Alshon Jeffery takes the blame for Eagles' loss to Saints after letting ball go through his hands on final drive

Alshon Jeffery became an easy target for blame following the Philadelphia Eagles' divisional round loss to the Saints in New Orleans on Sunday. After all, the Eagles' final drive -- one that could have won them the game -- came to an abrupt end when Jeffery let a pass go right through his hands and into the hands of a defender for a crucial interception.

After the game, the Eagles' wide receiver was willing to accept that blame. When asked about the play, he gave a brutally honest response that made it clear he was taking it all pretty hard.

"It's a play I didn't make," Jeffery said. "It went through my hands. Nick (Foles) gave me a catchable ball. I gotta make that play. It's on me. I'll take that loss. It's on me. I let all my teammates down, the city of Philadelphia. That's on me. I'll take that."

And while Jeffery and plenty of fans were willing to point the finger, his teammates weren't. In the immediate aftermath of Sunday's fourth quarter blunder, Foles and Philly head coach Doug Pederson were among those who were spotted consoling Jeffery on the sideline. 

After the game, the wideout revealed what they had to say.

"Just that I'm a hell of a player," Jeffery said. "I mean, we wouldn't be here if it weren't for me, stuff like that. We wouldn't have won the Super Bowl if it wasn't for me last year. But that was last year. But hey, things like that happen. It happens to the best of us. You gotta move on. It hurts right now. But I guarantee we'll be back next year for sure."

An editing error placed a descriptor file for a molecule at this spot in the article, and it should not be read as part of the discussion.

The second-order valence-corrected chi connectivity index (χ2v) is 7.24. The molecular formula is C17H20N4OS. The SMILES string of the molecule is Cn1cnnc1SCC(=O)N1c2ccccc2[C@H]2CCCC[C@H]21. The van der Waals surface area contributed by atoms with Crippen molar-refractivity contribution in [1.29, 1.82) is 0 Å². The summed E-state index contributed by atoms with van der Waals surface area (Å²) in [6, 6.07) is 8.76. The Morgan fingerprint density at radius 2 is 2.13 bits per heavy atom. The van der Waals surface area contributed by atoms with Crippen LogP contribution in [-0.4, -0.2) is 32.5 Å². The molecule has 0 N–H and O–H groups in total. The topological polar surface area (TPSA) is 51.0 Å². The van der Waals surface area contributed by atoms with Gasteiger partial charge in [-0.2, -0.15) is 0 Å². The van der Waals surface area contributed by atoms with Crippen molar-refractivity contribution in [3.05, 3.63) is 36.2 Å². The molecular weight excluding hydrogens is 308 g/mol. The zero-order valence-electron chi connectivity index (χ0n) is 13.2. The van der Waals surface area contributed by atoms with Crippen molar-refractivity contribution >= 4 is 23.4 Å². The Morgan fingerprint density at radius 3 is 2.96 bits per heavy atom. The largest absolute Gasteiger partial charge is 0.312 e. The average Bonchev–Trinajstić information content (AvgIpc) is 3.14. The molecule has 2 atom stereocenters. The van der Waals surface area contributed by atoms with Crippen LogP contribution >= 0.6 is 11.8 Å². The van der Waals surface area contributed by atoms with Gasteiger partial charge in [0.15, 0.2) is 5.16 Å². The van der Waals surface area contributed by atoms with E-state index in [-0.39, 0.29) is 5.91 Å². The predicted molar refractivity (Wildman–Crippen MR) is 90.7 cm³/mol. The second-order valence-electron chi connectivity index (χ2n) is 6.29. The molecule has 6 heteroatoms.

Of course, his teammates aren't wrong. Jeffery also most definitely a huge part of the reason that the Eagles were even there in the first place. Even while battling a significant rib injury, the receiver remained one of the team's top passing threats and delivered some gutsy performances.

But sometimes even a ton of built-up goodwill can't save a player from scorn when they come up short in a big situation, especially when it comes to the playoffs, even if it's just a single play. Even with his strong contributions this year (and last), the missed catch on the final drive will be the memory that sticks around the longest for a lot of people, and that's just how it goes sometimes.

Pete Blackburn is from Boston, so there's a good chance you don't like him already. He has been a writer at CBS Sports since 2017 and usually aims to take a humorous and light-hearted approach to the often... Full Bio

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